GE Aviation Systems has been quietly making the most of the downturn to plan an assault on aerospace markets dominated by other companies. While General Electric is one of the big three aero-engine manufacturers, in areas such as avionics and power systems, where it has grown partly through acquisition, it recognizes a need to be bold and innovative so as to take on the likes of Honeywell, Rockwell Collins and Thales in avionics and market-leader Hamilton Sundstrand in power systems.
GE has therefore bucked the trend in the recession to build its presence, invest heavily in research and technology (R&T) and ready itself for possible systems integrator roles on major aircraft programs. Lorraine Bolsinger, president and CEO of GE Aviation Systems, told AIN that more than five years ago GE identified a desire to “grow beyond engines so as to lever the brand recognition and the scale we have. “
After Bolsinger joined the company towards the end of 2008, GE’s strategy has moved towards integration of disparate business units, and growth. It identified “anchor technologies” and organized systems into mechanical, avionics, electrical power and those covered by Unison Industries (for example, starters, wiring harnesses and ducting).
The battle to win future major roles on commercial and military platforms has seen a trebling of R&T spend in four years and aggressive bidding in the market. Bolsinger said that “instead of shying away” in the downturn, the company got the green light from GE’s central leadership to build for a far larger future presence in systems.
The company has set up an Electrical Power Integration Centre (EPIC) at Cheltenham in the UK and “just broke ground on one in Dayton, Ohio,” Bolsinger said. “We want to put the integrator on aircraft and although we are a smaller player on the civil side, the customers have said that they want an alternative. But it’s hard if you’re not on a civil platform already with an entire integrated system...and no manufacturer wants to be the first to try you. “Effectively, GE is looking to emulate rival Pratt & Whitney, which has its engine division, and also Hamilton Sundstrand (its UTC sister company) by taking a large integrator role in partnership with primes such as Boeing. But it needed to establish a way to prove itself and reduce risk for the prime.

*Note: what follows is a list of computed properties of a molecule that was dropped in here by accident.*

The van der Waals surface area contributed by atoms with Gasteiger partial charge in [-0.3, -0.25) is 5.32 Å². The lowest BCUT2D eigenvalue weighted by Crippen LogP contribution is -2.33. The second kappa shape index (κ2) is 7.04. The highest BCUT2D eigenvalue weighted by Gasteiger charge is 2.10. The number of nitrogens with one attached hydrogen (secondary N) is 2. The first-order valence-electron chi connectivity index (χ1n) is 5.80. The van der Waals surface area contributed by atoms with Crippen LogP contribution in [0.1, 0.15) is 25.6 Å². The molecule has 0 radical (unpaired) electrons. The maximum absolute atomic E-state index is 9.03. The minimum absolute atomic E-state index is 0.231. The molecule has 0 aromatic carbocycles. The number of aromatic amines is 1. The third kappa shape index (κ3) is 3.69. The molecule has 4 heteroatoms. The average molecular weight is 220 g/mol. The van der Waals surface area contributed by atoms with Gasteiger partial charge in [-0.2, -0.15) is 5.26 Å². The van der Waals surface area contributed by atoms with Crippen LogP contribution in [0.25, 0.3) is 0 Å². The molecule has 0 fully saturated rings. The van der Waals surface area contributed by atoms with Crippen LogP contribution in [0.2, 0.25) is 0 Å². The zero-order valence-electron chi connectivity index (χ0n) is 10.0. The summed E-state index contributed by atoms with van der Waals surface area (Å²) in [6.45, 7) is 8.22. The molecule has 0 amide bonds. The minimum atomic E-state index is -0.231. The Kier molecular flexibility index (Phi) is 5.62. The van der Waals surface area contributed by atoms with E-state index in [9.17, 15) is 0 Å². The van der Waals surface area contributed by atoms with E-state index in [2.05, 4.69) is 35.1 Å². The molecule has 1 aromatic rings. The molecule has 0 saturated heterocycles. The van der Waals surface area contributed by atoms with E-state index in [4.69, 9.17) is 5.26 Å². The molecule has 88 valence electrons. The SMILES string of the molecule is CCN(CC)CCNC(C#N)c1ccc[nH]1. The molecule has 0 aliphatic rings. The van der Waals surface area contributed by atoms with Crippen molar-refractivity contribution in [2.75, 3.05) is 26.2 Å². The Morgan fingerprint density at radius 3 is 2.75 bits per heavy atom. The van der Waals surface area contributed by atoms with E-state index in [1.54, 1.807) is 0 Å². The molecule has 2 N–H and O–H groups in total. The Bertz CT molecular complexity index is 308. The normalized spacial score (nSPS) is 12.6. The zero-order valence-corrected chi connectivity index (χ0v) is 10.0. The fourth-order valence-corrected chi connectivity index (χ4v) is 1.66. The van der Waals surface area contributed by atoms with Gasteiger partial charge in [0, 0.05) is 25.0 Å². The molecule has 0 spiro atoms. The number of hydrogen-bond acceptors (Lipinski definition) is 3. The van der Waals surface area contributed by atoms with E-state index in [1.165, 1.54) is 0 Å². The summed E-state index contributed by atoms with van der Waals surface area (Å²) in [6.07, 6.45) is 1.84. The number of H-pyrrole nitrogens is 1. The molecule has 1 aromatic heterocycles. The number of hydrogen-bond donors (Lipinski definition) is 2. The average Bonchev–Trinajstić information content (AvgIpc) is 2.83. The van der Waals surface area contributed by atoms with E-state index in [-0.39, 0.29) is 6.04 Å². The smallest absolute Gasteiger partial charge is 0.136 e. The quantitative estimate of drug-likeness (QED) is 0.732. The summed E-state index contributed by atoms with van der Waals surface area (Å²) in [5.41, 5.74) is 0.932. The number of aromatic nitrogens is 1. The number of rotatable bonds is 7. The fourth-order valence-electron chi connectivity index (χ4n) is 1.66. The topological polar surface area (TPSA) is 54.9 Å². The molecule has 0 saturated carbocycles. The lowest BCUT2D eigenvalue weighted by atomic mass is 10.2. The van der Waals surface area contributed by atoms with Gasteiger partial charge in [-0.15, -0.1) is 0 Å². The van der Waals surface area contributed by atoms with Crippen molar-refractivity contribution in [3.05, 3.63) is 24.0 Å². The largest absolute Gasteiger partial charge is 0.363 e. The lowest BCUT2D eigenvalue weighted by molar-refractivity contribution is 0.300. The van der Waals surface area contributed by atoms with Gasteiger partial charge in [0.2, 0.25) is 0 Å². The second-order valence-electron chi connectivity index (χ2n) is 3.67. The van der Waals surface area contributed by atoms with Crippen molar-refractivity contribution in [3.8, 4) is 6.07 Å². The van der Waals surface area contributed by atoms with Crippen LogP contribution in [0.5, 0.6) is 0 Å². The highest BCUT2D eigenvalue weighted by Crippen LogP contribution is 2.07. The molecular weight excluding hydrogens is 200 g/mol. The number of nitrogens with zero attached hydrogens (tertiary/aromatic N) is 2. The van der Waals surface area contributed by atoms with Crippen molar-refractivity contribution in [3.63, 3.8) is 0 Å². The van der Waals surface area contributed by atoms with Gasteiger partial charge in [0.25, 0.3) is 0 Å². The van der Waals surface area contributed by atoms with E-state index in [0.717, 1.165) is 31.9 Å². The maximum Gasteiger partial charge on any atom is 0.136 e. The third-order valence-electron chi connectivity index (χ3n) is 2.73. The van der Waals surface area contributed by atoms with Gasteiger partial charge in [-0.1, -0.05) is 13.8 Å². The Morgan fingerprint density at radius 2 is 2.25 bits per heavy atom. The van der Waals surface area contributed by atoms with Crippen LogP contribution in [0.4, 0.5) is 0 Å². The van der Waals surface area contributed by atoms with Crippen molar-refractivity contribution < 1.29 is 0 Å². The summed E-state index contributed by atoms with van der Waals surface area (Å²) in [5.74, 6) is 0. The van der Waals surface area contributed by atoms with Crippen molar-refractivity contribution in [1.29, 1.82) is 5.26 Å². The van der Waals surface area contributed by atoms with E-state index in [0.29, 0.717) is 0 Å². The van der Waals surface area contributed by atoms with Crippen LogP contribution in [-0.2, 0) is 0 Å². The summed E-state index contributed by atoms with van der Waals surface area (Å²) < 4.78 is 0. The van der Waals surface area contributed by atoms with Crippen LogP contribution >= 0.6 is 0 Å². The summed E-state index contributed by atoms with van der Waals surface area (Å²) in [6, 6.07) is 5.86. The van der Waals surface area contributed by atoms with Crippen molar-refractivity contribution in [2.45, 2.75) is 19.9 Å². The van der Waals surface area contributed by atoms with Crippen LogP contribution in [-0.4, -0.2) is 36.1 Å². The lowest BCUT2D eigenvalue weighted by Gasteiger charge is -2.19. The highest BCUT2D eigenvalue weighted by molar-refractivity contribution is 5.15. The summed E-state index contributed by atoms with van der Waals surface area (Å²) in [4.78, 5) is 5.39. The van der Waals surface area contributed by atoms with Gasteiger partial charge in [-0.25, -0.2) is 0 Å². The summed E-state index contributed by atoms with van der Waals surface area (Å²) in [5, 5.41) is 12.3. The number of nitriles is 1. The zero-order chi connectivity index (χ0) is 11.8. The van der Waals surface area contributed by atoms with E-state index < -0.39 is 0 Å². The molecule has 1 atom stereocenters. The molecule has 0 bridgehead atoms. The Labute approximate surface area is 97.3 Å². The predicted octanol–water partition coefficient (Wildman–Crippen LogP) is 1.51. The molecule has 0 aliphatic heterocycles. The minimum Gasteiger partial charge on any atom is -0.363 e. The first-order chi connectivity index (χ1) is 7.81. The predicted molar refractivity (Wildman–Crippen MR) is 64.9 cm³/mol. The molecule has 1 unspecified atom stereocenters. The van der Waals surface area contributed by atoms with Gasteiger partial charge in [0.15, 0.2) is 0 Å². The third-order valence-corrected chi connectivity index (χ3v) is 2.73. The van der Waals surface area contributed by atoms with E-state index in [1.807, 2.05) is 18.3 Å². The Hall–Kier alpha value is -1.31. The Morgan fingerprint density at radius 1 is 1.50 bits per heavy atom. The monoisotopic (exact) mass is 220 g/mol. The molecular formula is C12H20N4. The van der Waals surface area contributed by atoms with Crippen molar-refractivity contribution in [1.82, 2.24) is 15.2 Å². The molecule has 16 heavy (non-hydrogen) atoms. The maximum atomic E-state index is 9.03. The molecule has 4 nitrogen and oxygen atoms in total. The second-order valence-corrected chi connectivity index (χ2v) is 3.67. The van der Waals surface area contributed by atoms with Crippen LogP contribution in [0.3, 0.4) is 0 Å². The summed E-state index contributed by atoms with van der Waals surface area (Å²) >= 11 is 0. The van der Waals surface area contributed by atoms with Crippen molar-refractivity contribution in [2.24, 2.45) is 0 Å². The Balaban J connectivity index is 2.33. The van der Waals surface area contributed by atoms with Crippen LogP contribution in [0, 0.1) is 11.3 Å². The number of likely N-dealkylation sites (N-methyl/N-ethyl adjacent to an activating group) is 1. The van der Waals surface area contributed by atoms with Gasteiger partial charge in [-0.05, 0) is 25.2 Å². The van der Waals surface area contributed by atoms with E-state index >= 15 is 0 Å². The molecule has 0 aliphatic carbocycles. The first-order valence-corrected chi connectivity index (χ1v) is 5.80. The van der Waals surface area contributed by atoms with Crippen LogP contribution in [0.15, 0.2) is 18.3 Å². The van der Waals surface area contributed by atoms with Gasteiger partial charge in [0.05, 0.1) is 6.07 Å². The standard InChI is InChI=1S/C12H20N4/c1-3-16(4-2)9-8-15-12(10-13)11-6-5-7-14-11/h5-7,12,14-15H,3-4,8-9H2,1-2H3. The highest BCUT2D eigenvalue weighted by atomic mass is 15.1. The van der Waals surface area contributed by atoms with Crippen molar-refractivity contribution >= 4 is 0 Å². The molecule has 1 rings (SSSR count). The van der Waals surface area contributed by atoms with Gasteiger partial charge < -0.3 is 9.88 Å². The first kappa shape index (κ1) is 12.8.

“So we decided that we had to build a lab–in fact, we built two–so that we can build a virtual airplane,” she said, to simulate the entire electrical power system on an aircraft. The new $51 million center is based on the University of Dayton Campus (close to Wright-Patterson Air Force Base) and will “focus on advanced power starter/generation, conversion and distribution technologies for civil and military applications,” said the company. The center will open in the third quarter of 2012.
The electrical power unit also includes specializations in electromagnetic interference–to manage electrical “noise”–and silicon carbide, which promised to allow faster switching and lower temperatures, which means less weight.
Comac 919 Contract “A Huge Step”
Winning a contract from China’s Avic group to form a joint venture to develop the integrated, open-architecture avionics system for the new Comac 919 airliner was “a huge step,” said Bolsinger. It followed the selection of the CFM Leap-X engine for the aircraft, CFM being a GE/Snecma joint venture.
“This is very exciting for us as it will be the first airplane on which we deliver,” said Bolsinger. “The open architecture systems will also be available to other manufacturers, such as Airbus and Embraer,” she continued, admitting that GE is taking on the other avionics manufacturers head-on, but also accepts it may sometimes play a smaller role, in “hosted functions, which will make us stronger anyway.”
Also with avionics is what Bolsinger describes as “two interesting digital service plays”: the first is ATM and the second is IVHM (integrated vehicle health monitoring). With ATM, GE purchased Naverus in 2009 and is now aggressively pushing the need for RNP approaches.
“These can be implemented fairly quickly,” Bolsinger told AIN. “We made a study for the FAA, looking mainly at second-tier airports across the U.S. If you put RNP approaches in for example Seattle or New Orleans, the results would be phenomenal, saving 13 million gallons of fuel a year ($65.6 million a year in fuel burn costs), which equated to 275 million pounds of CO2, or 350 days of flight time.”
GE has now deployed some 350 RNP approaches around the world, mostly outside the US. The latest contract win was in China, announced here yesterday for Jiuzhai airport, in Sichuan Province.
With IVHM the aim is “to give customers better, prognostic warnings and help turn unplanned maintenance into planned maintenance, “ thus avoiding cancellations. We are working on a proof of concept with Southwest Airlines,” said Bolsinger. The company is also working on business jet applications but is not ready to announce anything as yet.